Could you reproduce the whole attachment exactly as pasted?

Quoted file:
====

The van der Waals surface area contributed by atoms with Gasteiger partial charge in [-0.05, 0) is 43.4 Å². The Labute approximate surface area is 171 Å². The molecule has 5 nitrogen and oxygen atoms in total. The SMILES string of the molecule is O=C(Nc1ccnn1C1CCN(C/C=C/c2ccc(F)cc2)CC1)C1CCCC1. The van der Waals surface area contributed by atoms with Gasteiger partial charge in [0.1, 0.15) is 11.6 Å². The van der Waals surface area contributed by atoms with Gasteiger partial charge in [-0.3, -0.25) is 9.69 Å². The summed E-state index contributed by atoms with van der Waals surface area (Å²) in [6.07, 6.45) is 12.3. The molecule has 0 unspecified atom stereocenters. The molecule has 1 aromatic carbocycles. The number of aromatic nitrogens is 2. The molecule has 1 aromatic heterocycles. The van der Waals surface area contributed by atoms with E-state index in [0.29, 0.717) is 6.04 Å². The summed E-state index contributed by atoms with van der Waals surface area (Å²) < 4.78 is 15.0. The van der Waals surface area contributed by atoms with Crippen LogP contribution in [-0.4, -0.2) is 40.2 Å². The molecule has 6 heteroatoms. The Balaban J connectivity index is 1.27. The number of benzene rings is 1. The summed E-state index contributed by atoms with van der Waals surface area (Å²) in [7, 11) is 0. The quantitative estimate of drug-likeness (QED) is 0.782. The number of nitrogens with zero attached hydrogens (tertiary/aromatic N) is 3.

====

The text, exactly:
The van der Waals surface area contributed by atoms with Gasteiger partial charge in [-0.05, 0) is 43.4 Å². The Labute approximate surface area is 171 Å². The molecule has 5 nitrogen and oxygen atoms in total. The SMILES string of the molecule is O=C(Nc1ccnn1C1CCN(C/C=C/c2ccc(F)cc2)CC1)C1CCCC1. The van der Waals surface area contributed by atoms with Gasteiger partial charge in [0.1, 0.15) is 11.6 Å². The van der Waals surface area contributed by atoms with Gasteiger partial charge in [-0.3, -0.25) is 9.69 Å². The summed E-state index contributed by atoms with van der Waals surface area (Å²) in [6.07, 6.45) is 12.3. The molecule has 0 unspecified atom stereocenters. The molecule has 1 aromatic carbocycles. The number of aromatic nitrogens is 2. The molecule has 1 aromatic heterocycles. The van der Waals surface area contributed by atoms with E-state index in [0.29, 0.717) is 6.04 Å². The summed E-state index contributed by atoms with van der Waals surface area (Å²) < 4.78 is 15.0. The van der Waals surface area contributed by atoms with Crippen LogP contribution in [-0.4, -0.2) is 40.2 Å². The molecule has 6 heteroatoms. The Balaban J connectivity index is 1.27. The number of benzene rings is 1. The summed E-state index contributed by atoms with van der Waals surface area (Å²) in [7, 11) is 0. The quantitative estimate of drug-likeness (QED) is 0.782. The number of nitrogens with zero attached hydrogens (tertiary/aromatic N) is 3.